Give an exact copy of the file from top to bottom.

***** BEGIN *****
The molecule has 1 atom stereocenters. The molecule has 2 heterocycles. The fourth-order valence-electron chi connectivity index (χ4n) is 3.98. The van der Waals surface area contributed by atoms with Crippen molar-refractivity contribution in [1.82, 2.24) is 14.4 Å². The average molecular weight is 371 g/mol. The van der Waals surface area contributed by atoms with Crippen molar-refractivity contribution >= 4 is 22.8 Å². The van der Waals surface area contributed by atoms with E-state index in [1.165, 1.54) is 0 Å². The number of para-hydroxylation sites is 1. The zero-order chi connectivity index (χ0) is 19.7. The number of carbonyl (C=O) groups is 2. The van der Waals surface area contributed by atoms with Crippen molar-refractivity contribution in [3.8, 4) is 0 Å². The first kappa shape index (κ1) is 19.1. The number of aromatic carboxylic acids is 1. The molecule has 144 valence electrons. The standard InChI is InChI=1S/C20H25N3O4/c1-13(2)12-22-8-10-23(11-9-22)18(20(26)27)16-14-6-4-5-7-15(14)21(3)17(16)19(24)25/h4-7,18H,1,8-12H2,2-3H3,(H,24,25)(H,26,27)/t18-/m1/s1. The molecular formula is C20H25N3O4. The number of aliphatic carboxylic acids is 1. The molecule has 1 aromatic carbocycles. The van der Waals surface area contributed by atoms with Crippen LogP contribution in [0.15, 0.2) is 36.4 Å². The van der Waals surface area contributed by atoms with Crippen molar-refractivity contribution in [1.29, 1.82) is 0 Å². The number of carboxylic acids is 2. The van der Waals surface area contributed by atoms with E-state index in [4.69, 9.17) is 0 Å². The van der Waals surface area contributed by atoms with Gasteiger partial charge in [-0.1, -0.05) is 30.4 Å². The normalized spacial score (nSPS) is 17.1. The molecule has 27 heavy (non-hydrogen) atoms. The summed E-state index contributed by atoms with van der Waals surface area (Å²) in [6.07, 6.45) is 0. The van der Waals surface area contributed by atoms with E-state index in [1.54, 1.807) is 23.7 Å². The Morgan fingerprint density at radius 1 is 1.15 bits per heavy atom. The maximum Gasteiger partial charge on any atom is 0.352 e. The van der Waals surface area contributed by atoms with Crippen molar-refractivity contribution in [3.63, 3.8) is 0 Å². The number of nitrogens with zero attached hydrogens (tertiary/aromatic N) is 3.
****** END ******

The molecule has 1 atom stereocenters. The molecule has 2 heterocycles. The fourth-order valence-electron chi connectivity index (χ4n) is 3.98. The van der Waals surface area contributed by atoms with Crippen molar-refractivity contribution in [1.82, 2.24) is 14.4 Å². The average molecular weight is 371 g/mol. The van der Waals surface area contributed by atoms with Crippen molar-refractivity contribution >= 4 is 22.8 Å². The van der Waals surface area contributed by atoms with E-state index in [1.165, 1.54) is 0 Å². The number of para-hydroxylation sites is 1. The zero-order chi connectivity index (χ0) is 19.7. The number of carbonyl (C=O) groups is 2. The van der Waals surface area contributed by atoms with Crippen molar-refractivity contribution in [3.8, 4) is 0 Å². The first kappa shape index (κ1) is 19.1. The number of aromatic carboxylic acids is 1. The molecule has 144 valence electrons. The standard InChI is InChI=1S/C20H25N3O4/c1-13(2)12-22-8-10-23(11-9-22)18(20(26)27)16-14-6-4-5-7-15(14)21(3)17(16)19(24)25/h4-7,18H,1,8-12H2,2-3H3,(H,24,25)(H,26,27)/t18-/m1/s1. The molecular formula is C20H25N3O4. The number of aliphatic carboxylic acids is 1. The molecule has 1 aromatic carbocycles. The van der Waals surface area contributed by atoms with Crippen LogP contribution in [0.15, 0.2) is 36.4 Å². The van der Waals surface area contributed by atoms with Crippen molar-refractivity contribution in [1.29, 1.82) is 0 Å². The number of carboxylic acids is 2. The van der Waals surface area contributed by atoms with E-state index in [4.69, 9.17) is 0 Å². The van der Waals surface area contributed by atoms with Gasteiger partial charge in [-0.1, -0.05) is 30.4 Å². The normalized spacial score (nSPS) is 17.1. The molecule has 27 heavy (non-hydrogen) atoms. The summed E-state index contributed by atoms with van der Waals surface area (Å²) in [6.07, 6.45) is 0. The van der Waals surface area contributed by atoms with E-state index in [1.54, 1.807) is 23.7 Å². The Morgan fingerprint density at radius 1 is 1.15 bits per heavy atom. The maximum Gasteiger partial charge on any atom is 0.352 e. The van der Waals surface area contributed by atoms with Crippen molar-refractivity contribution in [3.63, 3.8) is 0 Å². The number of nitrogens with zero attached hydrogens (tertiary/aromatic N) is 3.